Good points Kodi. I looked up the agency on Absolute Write and P&E. P&E says editing advisory, but does not list them as not recommended. Absolute Write has a good thread about them and everyone on there has said they never had the agency recommend their editing services if the author sent a query.

Offline Pandean

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Re: Agents that offer other services
« Reply #3 on: November 22, 2013, 08:29:53 AM »
Good points Kodi. I looked up the agency on Absolute Write and P&E. P&E says editing advisory, but does not list them as not recommended. Absolute Write has a good thread about them and everyone on there has said they never had the agency recommend their editing services if the author sent a query.

Well, if these guys offer to you and schedule a call, you could perhaps ask them about it? I'm sure any reputable agency will be out and open about anything.
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Offline Sarah Ahiers (Falen)

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Re: Agents that offer other services
« Reply #4 on: November 22, 2013, 10:35:05 AM »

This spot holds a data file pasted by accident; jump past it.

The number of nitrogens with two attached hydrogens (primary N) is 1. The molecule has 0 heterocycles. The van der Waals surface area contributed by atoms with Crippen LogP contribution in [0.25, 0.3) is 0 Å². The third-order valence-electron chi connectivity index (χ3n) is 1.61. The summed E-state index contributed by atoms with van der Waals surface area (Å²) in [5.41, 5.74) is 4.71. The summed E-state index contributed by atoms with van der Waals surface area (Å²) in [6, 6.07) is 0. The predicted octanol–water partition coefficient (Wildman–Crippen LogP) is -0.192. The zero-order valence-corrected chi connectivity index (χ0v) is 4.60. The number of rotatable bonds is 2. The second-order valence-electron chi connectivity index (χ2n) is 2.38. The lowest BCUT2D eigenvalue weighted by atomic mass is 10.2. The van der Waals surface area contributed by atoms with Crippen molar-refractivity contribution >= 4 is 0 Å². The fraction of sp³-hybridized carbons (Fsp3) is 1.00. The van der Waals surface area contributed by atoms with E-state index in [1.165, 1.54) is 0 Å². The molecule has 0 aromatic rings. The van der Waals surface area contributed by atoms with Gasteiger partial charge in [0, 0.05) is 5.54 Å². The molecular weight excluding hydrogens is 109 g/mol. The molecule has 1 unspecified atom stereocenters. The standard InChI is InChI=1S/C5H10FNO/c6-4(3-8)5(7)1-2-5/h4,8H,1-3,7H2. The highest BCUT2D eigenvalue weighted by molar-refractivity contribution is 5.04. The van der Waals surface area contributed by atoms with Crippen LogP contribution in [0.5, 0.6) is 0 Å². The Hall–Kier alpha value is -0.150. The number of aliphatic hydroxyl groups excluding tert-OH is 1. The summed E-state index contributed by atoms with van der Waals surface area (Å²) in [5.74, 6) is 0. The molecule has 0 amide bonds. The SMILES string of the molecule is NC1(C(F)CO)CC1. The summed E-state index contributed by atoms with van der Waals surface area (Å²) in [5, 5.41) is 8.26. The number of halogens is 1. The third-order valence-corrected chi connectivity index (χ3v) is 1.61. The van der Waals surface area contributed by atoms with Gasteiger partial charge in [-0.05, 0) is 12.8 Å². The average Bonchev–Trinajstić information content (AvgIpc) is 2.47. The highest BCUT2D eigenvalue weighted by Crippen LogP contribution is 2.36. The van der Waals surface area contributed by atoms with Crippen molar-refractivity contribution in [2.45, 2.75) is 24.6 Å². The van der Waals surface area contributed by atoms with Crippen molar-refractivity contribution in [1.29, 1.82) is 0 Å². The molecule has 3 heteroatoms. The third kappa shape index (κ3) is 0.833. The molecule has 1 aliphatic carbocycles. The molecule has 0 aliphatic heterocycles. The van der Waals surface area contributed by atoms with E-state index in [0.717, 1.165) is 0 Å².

As long as the editing service is kept separate from their agenting sides of things, it should be fine.

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Offline TerryRodgers

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Re: Agents that offer other services
« Reply #5 on: November 22, 2013, 01:45:44 PM »
Thank you Kodi and Falen. I'm still in my let's see if an agent bites at my current query phase and low and behold an agent ask for a full. I went on querytracker and noticed the agency had the services offer.

Offline catsandstuff

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Re: Agents that offer other services
« Reply #6 on: November 23, 2013, 02:43:32 PM »
I'm suspicious by nature...I blame it on growing up in NY. I wouldn't disregard someone who offered those services, but I would want a damn good reason why. I think this could be easily solved in a convo with the agent.  ;D
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Offline Sarah Ahiers (Falen)

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Re: Agents that offer other services
« Reply #7 on: November 24, 2013, 10:24:34 AM »
Congrats on the full, terry!

And yeah, if you're worried, it's just a conversation away if the agent offers
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Brachistochrone

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Re: Agents that offer other services
« Reply #8 on: December 24, 2013, 09:40:47 PM »
It seems to me that it's not appropriate for an agent to offer a fee-based editing service to a writer the agent has no intention of representing.